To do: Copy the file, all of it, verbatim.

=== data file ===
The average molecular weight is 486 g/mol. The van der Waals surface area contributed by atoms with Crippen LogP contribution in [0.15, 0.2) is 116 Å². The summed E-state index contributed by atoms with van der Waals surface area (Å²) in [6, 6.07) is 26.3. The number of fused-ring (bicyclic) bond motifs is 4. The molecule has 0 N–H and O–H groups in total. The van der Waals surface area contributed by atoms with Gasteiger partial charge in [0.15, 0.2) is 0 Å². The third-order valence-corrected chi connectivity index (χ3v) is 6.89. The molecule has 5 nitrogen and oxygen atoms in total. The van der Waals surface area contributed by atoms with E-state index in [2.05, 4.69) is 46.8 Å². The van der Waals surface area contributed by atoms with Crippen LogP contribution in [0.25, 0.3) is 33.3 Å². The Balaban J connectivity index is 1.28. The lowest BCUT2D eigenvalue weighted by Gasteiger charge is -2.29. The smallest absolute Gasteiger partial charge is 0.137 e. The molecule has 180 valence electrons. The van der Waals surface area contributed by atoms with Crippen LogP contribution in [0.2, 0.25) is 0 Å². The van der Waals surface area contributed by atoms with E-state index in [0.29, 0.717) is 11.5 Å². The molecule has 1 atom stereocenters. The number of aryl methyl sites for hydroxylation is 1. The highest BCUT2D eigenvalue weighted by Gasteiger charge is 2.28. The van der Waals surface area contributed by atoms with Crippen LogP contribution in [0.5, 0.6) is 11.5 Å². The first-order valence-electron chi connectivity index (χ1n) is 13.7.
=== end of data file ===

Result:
The average molecular weight is 486 g/mol. The van der Waals surface area contributed by atoms with Crippen LogP contribution in [0.15, 0.2) is 116 Å². The summed E-state index contributed by atoms with van der Waals surface area (Å²) in [6, 6.07) is 26.3. The number of fused-ring (bicyclic) bond motifs is 4. The molecule has 0 N–H and O–H groups in total. The van der Waals surface area contributed by atoms with Gasteiger partial charge in [0.15, 0.2) is 0 Å². The third-order valence-corrected chi connectivity index (χ3v) is 6.89. The molecule has 5 nitrogen and oxygen atoms in total. The van der Waals surface area contributed by atoms with E-state index in [2.05, 4.69) is 46.8 Å². The van der Waals surface area contributed by atoms with Crippen LogP contribution in [0.25, 0.3) is 33.3 Å². The Balaban J connectivity index is 1.28. The lowest BCUT2D eigenvalue weighted by Gasteiger charge is -2.29. The smallest absolute Gasteiger partial charge is 0.137 e. The molecule has 180 valence electrons. The van der Waals surface area contributed by atoms with Crippen LogP contribution in [0.2, 0.25) is 0 Å². The van der Waals surface area contributed by atoms with E-state index in [0.29, 0.717) is 11.5 Å². The molecule has 1 atom stereocenters. The number of aryl methyl sites for hydroxylation is 1. The highest BCUT2D eigenvalue weighted by Gasteiger charge is 2.28. The van der Waals surface area contributed by atoms with Crippen LogP contribution in [0.5, 0.6) is 11.5 Å². The first-order valence-electron chi connectivity index (χ1n) is 13.7.